This is an action in lieu of prerogative writs. Plaintiff applied to the Salem City Planning Board for a recommendation to the Salem City Zoning Board of plaintiff's proposed development of certain garden-type, multiple dwelling units. The planning board adopted a resolution recommending unfavorably. Notwithstanding the unfavorable recommendation, plaintiff nevertheless applied to the zoning board for a special exception under section 6:914 of the zoning ordinance. This section reads as follows:
6:914 -- GARDEN-TYPE MULTIPLE DWELLING. The Board of Adjustment may authorize as a special exception, after review by and upon the recommendation of the Planning Board, the erection of a garden-type multiple dwelling or a group of garden-type multiple dwellings in any Residence District. Such dwelling, or group of dwellings as a unit, shall conform with all regulations for the district in which it is located and with all pertinent general regulations of this Ordinance, except those for which the following special regulations shall be substituted * * *.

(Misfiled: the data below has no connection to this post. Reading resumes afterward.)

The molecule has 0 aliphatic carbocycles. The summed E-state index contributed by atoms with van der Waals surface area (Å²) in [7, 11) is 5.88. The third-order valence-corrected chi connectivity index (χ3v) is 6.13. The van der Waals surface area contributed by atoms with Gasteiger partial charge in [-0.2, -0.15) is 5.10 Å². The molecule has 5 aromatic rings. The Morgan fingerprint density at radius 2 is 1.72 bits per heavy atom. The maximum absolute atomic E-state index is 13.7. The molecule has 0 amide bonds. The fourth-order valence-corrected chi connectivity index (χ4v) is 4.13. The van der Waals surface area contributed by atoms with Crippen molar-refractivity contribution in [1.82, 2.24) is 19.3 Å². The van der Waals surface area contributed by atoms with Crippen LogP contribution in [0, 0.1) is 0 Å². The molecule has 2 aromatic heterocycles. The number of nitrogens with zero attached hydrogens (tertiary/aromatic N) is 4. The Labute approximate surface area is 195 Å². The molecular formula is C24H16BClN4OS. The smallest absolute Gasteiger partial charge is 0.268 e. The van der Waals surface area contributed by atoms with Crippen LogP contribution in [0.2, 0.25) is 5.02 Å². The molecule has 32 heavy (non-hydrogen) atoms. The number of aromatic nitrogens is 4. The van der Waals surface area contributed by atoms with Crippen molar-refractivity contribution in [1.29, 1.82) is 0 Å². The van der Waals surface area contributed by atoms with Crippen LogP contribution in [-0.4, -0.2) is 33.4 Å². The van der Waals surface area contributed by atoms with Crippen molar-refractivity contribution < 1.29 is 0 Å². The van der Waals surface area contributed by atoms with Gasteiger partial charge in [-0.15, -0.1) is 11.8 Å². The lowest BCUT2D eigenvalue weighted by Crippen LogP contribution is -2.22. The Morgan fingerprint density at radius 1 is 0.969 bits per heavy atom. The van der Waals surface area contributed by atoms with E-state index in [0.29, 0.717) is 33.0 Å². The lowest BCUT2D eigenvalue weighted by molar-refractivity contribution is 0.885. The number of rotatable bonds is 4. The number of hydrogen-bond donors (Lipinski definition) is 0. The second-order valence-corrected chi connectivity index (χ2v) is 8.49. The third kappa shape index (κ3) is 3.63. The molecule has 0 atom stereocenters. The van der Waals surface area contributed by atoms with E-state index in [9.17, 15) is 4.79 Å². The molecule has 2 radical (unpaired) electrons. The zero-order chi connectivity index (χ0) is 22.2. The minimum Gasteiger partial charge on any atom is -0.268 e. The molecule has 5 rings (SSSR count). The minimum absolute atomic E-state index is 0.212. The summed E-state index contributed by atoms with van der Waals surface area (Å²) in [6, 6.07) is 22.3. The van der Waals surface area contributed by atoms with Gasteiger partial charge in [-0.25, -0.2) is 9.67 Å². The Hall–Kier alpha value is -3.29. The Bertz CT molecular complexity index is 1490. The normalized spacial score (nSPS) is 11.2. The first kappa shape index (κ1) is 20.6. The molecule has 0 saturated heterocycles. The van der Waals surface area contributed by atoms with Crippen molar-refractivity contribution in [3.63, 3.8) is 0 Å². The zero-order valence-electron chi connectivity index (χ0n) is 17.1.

The zoning board denied the application on the ground that it did not have jurisdiction to authorize the special exception, in view of the unfavorable recommendation of
the planning board. Consequently, it refused to conduct a hearing or permit the taking of testimony, or to otherwise act on plaintiff's application.
Plaintiff asks this court to direct the zoning board to hear and decide its application on the merits thereof.
The parties have agreed that the matter should be decided by me on the allegations of the complaint, as though there were cross-motions for summary judgment.
Defendant contends that the board of adjustment is specifically bound by its authority as set forth in section 6:914 of the zoning ordinance, and that the board may not grant a special exception until two things have occurred: first, a review by the planning board, and, second, a recommendation by that board that a special exception be granted.
Defendant further contends that N.J.S.A. 40:55-39(b) directs that, since the board of adjustment may "hear and decide in accordance with the provisions of any such ordinance" and since the ordinance requires recommendation by the planning board, the board of adjustment is without jurisdiction unless such recommendation of the planning board is forthcoming.
Defendant relies on Schmidt v. Board of Adjustment, Newark, 9 N.J. 405 (1952), for the proposition that the board of adjustment may
Defendant also refers to Verona, Inc., v. Mayor, etc., West Caldwell, 49 N.J. 274 (1967), as holding that the municipality may deny to the board of adjustment ...